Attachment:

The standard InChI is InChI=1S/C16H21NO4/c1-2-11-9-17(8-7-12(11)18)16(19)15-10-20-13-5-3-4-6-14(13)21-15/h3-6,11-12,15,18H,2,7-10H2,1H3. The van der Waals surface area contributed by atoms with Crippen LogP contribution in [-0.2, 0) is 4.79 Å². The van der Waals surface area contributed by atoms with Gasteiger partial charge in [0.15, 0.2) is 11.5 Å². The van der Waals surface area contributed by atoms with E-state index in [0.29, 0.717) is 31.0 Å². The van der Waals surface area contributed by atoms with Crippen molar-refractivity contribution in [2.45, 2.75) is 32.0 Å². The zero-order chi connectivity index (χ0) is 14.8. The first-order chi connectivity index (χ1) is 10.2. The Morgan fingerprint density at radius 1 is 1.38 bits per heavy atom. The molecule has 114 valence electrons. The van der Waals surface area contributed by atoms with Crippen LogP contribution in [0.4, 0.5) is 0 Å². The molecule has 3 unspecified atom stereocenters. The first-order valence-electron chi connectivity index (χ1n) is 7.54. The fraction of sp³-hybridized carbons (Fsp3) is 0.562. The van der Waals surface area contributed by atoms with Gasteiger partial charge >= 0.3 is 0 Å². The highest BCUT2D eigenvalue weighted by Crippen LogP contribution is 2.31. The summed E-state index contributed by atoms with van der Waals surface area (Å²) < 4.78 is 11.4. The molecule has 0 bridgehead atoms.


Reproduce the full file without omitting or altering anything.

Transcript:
The standard InChI is InChI=1S/C16H21NO4/c1-2-11-9-17(8-7-12(11)18)16(19)15-10-20-13-5-3-4-6-14(13)21-15/h3-6,11-12,15,18H,2,7-10H2,1H3. The van der Waals surface area contributed by atoms with Crippen LogP contribution in [-0.2, 0) is 4.79 Å². The van der Waals surface area contributed by atoms with Gasteiger partial charge in [0.15, 0.2) is 11.5 Å². The van der Waals surface area contributed by atoms with E-state index in [0.29, 0.717) is 31.0 Å². The van der Waals surface area contributed by atoms with Crippen molar-refractivity contribution in [2.45, 2.75) is 32.0 Å². The zero-order chi connectivity index (χ0) is 14.8. The first-order chi connectivity index (χ1) is 10.2. The Morgan fingerprint density at radius 1 is 1.38 bits per heavy atom. The molecule has 114 valence electrons. The van der Waals surface area contributed by atoms with Crippen LogP contribution in [0.4, 0.5) is 0 Å². The molecule has 3 unspecified atom stereocenters. The first-order valence-electron chi connectivity index (χ1n) is 7.54. The fraction of sp³-hybridized carbons (Fsp3) is 0.562. The van der Waals surface area contributed by atoms with Gasteiger partial charge >= 0.3 is 0 Å². The highest BCUT2D eigenvalue weighted by Crippen LogP contribution is 2.31. The summed E-state index contributed by atoms with van der Waals surface area (Å²) < 4.78 is 11.4. The molecule has 0 bridgehead atoms.